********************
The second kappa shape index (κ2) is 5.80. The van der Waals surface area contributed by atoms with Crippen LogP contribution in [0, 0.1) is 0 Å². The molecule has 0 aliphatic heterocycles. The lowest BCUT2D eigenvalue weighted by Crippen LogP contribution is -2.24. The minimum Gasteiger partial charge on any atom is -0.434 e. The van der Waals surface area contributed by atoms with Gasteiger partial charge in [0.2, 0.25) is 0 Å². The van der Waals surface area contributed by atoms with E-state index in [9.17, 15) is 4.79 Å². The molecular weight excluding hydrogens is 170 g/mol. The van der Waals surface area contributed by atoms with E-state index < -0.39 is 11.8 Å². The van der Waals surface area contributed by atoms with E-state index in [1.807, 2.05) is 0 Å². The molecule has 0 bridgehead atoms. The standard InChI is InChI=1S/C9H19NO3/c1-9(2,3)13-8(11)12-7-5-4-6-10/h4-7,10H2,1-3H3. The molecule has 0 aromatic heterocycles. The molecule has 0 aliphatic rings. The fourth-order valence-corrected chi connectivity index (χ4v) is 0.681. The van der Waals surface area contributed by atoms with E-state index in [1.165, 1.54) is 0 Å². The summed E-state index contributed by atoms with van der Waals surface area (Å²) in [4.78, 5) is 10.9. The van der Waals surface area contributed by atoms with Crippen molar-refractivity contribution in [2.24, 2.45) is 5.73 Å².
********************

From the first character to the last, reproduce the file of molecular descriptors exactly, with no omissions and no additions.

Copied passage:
The second kappa shape index (κ2) is 5.80. The van der Waals surface area contributed by atoms with Crippen LogP contribution in [0, 0.1) is 0 Å². The molecule has 0 aliphatic heterocycles. The lowest BCUT2D eigenvalue weighted by Crippen LogP contribution is -2.24. The minimum Gasteiger partial charge on any atom is -0.434 e. The van der Waals surface area contributed by atoms with Gasteiger partial charge in [0.2, 0.25) is 0 Å². The van der Waals surface area contributed by atoms with E-state index in [9.17, 15) is 4.79 Å². The molecular weight excluding hydrogens is 170 g/mol. The van der Waals surface area contributed by atoms with E-state index < -0.39 is 11.8 Å². The van der Waals surface area contributed by atoms with E-state index in [1.807, 2.05) is 0 Å². The molecule has 0 bridgehead atoms. The standard InChI is InChI=1S/C9H19NO3/c1-9(2,3)13-8(11)12-7-5-4-6-10/h4-7,10H2,1-3H3. The molecule has 0 aromatic heterocycles. The molecule has 0 aliphatic rings. The fourth-order valence-corrected chi connectivity index (χ4v) is 0.681. The van der Waals surface area contributed by atoms with E-state index in [1.165, 1.54) is 0 Å². The summed E-state index contributed by atoms with van der Waals surface area (Å²) in [4.78, 5) is 10.9. The van der Waals surface area contributed by atoms with Crippen molar-refractivity contribution in [2.24, 2.45) is 5.73 Å².